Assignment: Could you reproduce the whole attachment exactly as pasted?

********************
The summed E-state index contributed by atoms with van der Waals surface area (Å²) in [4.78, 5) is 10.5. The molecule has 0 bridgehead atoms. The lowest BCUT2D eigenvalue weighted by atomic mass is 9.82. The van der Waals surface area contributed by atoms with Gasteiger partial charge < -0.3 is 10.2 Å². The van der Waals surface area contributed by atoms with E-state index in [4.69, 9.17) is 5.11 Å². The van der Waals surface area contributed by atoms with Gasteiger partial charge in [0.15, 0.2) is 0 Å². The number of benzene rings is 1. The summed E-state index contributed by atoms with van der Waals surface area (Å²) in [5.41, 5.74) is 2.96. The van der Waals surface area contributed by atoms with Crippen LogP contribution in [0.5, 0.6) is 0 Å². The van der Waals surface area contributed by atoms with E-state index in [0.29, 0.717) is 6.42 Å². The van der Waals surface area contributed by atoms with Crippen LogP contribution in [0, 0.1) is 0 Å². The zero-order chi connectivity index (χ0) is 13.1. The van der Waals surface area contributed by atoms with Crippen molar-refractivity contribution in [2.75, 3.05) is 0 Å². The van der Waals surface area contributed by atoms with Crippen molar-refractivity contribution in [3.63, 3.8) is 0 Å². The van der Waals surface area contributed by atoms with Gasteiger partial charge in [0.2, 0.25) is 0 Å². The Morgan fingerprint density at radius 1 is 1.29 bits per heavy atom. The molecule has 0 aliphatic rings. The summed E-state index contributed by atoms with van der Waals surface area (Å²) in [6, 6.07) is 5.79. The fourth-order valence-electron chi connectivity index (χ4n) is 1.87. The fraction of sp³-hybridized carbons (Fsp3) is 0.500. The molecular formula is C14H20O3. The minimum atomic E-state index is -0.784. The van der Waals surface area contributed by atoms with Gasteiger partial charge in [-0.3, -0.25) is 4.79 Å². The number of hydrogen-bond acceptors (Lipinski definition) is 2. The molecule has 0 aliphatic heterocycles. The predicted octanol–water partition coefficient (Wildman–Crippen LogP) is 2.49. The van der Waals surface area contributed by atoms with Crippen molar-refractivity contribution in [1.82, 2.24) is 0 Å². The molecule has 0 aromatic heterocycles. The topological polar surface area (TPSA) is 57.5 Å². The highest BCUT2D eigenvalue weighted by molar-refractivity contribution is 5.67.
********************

The summed E-state index contributed by atoms with van der Waals surface area (Å²) in [4.78, 5) is 10.5. The molecule has 0 bridgehead atoms. The lowest BCUT2D eigenvalue weighted by atomic mass is 9.82. The van der Waals surface area contributed by atoms with Gasteiger partial charge < -0.3 is 10.2 Å². The van der Waals surface area contributed by atoms with E-state index in [4.69, 9.17) is 5.11 Å². The van der Waals surface area contributed by atoms with Gasteiger partial charge in [0.15, 0.2) is 0 Å². The number of benzene rings is 1. The summed E-state index contributed by atoms with van der Waals surface area (Å²) in [5.41, 5.74) is 2.96. The van der Waals surface area contributed by atoms with Crippen LogP contribution in [0.5, 0.6) is 0 Å². The van der Waals surface area contributed by atoms with E-state index in [0.29, 0.717) is 6.42 Å². The van der Waals surface area contributed by atoms with Crippen LogP contribution in [0, 0.1) is 0 Å². The zero-order chi connectivity index (χ0) is 13.1. The van der Waals surface area contributed by atoms with Crippen molar-refractivity contribution in [2.75, 3.05) is 0 Å². The van der Waals surface area contributed by atoms with Crippen molar-refractivity contribution in [3.63, 3.8) is 0 Å². The van der Waals surface area contributed by atoms with Gasteiger partial charge in [0.2, 0.25) is 0 Å². The Morgan fingerprint density at radius 1 is 1.29 bits per heavy atom. The molecule has 0 aliphatic rings. The summed E-state index contributed by atoms with van der Waals surface area (Å²) in [6, 6.07) is 5.79. The fourth-order valence-electron chi connectivity index (χ4n) is 1.87. The fraction of sp³-hybridized carbons (Fsp3) is 0.500. The molecular formula is C14H20O3. The minimum atomic E-state index is -0.784. The van der Waals surface area contributed by atoms with Gasteiger partial charge in [-0.3, -0.25) is 4.79 Å². The number of hydrogen-bond acceptors (Lipinski definition) is 2. The molecule has 0 aliphatic heterocycles. The predicted octanol–water partition coefficient (Wildman–Crippen LogP) is 2.49. The van der Waals surface area contributed by atoms with Crippen molar-refractivity contribution in [1.82, 2.24) is 0 Å². The molecule has 0 aromatic heterocycles. The topological polar surface area (TPSA) is 57.5 Å². The highest BCUT2D eigenvalue weighted by molar-refractivity contribution is 5.67.